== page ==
Compare to all Maryland Delegation (0th percentile); Serving 10+ Years (0th percentile); House Democrats (0th percentile); Safe House Seats (0th percentile); All Representatives (0th percentile).


 

Joined bipartisan bills the 2nd least often compared to House Democrats

Of the 57 bills that Hoyer cosponsored, 11% were introduced by a legislator who was not a Democrat. View Cosponsored Bills »

Compare to all Maryland Delegation (13th percentile); Serving 10+ Years (22nd percentile); House Democrats (1st percentile); Safe House Seats (34th percentile); All Representatives (32nd percentile).

Only Democratic and Republican Members of Congress who cosponsored more than 10 bills and resolutions are included in this statistic.


 

Got their bills out of committee the 2nd most often compared to Maryland Delegation

Most bills and resolutions languish in committee without any action. Hoyer introduced 1 bill in 2015 that got past committee and to the floor for consideration.

Those bills were: H.Con.Res. 21: Authorizing the use of the ...

Compare to all Maryland Delegation (75th percentile); Serving 10+ Years (45th percentile); House Democrats (66th percentile); Safe House Seats (45th percentile); All Representatives (46th percentile).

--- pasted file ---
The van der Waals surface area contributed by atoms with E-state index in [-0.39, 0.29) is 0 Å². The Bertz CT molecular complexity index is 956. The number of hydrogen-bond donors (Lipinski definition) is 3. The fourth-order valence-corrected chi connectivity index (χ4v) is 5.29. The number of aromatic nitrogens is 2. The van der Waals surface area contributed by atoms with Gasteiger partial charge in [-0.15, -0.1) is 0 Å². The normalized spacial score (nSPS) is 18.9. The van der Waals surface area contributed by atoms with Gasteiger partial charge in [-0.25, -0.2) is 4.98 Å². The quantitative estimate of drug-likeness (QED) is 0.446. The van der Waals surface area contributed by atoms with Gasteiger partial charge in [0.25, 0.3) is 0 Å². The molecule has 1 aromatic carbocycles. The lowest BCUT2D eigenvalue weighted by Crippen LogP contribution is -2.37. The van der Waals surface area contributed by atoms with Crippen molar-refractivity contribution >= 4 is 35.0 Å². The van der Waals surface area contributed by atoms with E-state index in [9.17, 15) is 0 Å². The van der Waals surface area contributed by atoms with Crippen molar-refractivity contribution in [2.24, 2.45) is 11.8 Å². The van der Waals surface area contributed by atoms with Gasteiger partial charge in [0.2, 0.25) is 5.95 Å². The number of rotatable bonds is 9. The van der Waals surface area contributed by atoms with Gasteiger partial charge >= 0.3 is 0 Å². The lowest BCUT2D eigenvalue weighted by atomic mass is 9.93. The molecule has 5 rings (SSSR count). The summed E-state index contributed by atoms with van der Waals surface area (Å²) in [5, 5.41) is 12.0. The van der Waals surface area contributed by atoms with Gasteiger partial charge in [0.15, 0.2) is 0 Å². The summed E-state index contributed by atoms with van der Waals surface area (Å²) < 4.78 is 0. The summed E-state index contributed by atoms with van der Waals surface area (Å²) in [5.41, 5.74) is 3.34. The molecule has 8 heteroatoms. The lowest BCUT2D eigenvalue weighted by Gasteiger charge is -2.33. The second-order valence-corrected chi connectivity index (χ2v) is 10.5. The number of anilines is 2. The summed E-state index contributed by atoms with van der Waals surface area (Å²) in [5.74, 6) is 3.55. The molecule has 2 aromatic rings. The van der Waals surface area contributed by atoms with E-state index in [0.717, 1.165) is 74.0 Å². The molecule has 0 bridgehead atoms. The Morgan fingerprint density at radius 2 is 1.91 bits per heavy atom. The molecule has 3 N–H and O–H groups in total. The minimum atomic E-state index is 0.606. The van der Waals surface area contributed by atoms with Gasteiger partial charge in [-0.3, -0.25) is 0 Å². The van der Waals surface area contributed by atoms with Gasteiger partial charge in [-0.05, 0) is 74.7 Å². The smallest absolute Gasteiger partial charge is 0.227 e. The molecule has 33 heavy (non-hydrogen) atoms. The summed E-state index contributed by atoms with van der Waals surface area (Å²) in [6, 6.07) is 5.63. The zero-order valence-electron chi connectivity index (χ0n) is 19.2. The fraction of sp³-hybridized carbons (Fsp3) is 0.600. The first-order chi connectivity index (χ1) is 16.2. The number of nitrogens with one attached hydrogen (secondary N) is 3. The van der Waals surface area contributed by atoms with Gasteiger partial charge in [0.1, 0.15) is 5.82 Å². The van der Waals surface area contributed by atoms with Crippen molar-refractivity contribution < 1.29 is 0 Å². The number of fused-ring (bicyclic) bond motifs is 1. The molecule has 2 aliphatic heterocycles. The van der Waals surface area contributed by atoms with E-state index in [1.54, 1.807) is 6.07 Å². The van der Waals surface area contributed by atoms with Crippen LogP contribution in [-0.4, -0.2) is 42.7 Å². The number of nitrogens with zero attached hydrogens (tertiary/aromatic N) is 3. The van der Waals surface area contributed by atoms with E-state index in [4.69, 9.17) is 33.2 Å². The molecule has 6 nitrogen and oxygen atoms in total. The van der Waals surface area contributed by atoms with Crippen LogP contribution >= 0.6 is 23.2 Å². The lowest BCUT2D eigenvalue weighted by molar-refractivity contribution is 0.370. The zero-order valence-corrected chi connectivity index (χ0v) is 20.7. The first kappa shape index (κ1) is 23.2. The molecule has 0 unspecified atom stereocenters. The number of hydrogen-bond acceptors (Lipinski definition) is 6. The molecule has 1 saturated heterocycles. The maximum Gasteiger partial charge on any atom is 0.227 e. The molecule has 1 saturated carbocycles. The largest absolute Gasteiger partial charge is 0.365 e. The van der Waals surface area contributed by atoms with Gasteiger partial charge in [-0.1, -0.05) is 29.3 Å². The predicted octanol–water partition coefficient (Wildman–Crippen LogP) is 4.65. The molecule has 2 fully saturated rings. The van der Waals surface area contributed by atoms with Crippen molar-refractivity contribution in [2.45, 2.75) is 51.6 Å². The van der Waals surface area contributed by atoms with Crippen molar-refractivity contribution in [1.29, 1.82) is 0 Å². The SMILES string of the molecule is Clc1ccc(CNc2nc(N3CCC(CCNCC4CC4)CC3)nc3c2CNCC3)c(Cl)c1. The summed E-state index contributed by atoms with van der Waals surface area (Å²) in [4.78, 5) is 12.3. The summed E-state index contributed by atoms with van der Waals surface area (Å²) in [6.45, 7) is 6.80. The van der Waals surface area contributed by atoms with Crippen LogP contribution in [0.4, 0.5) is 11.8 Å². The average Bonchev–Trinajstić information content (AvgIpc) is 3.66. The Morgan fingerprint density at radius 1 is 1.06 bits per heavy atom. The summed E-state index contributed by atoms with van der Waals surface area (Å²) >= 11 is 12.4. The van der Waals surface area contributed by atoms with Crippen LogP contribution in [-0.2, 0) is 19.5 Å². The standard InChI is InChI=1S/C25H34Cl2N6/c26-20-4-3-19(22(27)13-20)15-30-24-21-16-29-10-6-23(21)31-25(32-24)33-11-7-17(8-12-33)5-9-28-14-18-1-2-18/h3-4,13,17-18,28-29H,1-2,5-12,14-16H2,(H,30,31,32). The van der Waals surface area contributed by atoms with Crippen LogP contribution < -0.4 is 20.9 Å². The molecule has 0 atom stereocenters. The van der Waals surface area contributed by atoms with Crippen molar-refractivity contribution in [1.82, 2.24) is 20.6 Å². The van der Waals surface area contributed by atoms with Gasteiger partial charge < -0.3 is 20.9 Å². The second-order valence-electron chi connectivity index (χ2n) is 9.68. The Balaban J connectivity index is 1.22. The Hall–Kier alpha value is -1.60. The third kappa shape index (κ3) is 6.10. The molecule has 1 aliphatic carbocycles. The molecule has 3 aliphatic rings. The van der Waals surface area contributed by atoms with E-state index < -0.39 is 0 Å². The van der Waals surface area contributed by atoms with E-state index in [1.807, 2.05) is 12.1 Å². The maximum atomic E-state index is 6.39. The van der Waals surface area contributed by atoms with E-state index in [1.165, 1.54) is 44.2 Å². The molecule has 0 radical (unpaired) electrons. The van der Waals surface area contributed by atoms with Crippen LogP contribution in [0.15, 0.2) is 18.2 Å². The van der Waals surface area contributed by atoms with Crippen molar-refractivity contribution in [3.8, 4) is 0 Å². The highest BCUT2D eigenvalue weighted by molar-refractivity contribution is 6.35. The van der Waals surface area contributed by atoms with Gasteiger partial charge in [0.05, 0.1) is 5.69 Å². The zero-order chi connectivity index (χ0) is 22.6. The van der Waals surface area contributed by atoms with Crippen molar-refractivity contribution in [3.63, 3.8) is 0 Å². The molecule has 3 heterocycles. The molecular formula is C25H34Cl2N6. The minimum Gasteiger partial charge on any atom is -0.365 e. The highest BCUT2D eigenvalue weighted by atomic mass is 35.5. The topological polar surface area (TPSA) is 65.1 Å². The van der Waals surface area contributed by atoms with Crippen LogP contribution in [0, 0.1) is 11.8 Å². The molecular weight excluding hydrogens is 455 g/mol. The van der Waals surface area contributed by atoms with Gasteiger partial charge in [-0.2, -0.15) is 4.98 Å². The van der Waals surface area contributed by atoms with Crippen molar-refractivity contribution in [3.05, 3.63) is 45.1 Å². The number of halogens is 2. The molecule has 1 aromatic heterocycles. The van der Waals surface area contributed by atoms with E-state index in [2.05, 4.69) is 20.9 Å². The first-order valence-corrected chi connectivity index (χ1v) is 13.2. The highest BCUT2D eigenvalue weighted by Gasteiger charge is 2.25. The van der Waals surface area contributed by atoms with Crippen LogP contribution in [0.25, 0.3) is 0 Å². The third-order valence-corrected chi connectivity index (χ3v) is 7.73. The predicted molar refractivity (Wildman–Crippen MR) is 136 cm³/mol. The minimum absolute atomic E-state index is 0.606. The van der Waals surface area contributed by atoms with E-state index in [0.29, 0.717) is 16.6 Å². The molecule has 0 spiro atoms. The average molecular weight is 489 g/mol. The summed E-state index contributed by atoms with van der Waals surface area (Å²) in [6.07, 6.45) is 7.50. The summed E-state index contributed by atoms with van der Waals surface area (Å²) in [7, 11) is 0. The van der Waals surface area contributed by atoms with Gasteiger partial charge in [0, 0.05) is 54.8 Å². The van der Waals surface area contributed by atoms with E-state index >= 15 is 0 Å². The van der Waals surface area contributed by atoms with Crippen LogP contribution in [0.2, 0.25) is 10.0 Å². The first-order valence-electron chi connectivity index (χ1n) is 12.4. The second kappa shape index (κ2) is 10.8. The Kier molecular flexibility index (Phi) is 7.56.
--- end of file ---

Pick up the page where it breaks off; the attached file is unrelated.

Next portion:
Laws Enacted

Hoyer introduced 0 bills that became law in 2015. Keep in mind that it takes a law to repeal a law. Very few bills ever become law.

Compare to all Maryland Delegation (0th percentile); Serving 10+ Years (0th percentile); House Democrats (0th percentile); Safe House Seats (0th percentile); All Representatives (0th percentile).

A bill or joint resolution is considered enacted if it or an exactly identical bill to it is enacted as law. We only consider bills that the legislator was the primary sponsor of. While a legislator may lay claim to authoring other bills that became law, such as through incorporation into larger bills, these cases are difficult for us to track quantitatively.


 

Working with the Senate

The House and Senate often work on the same issue simultaneously by introducing companion bills in each chamber. 0 of Hoyer’s bills and resolutions had a companion bill in the Senate. Working with a sponsor in the other chamber makes a bill more likely to be passed by both the House and Senate.

Compare to all Maryland Delegation (0th percentile); Serving 10+ Years (0th percentile); House Democrats (0th percentile); Safe House Seats (0th percentile); All Representatives (0th percentile).

Companion bills are those that are identified as “identical” by Congress’s Congressional Research Service.


 

Committee Positions

Hoyer held a leadership position on 0 committees and 0 subcommittees, as either a chair (majority party) or ranking member (minority party), at the end of the session. View Hoyer’s Profile »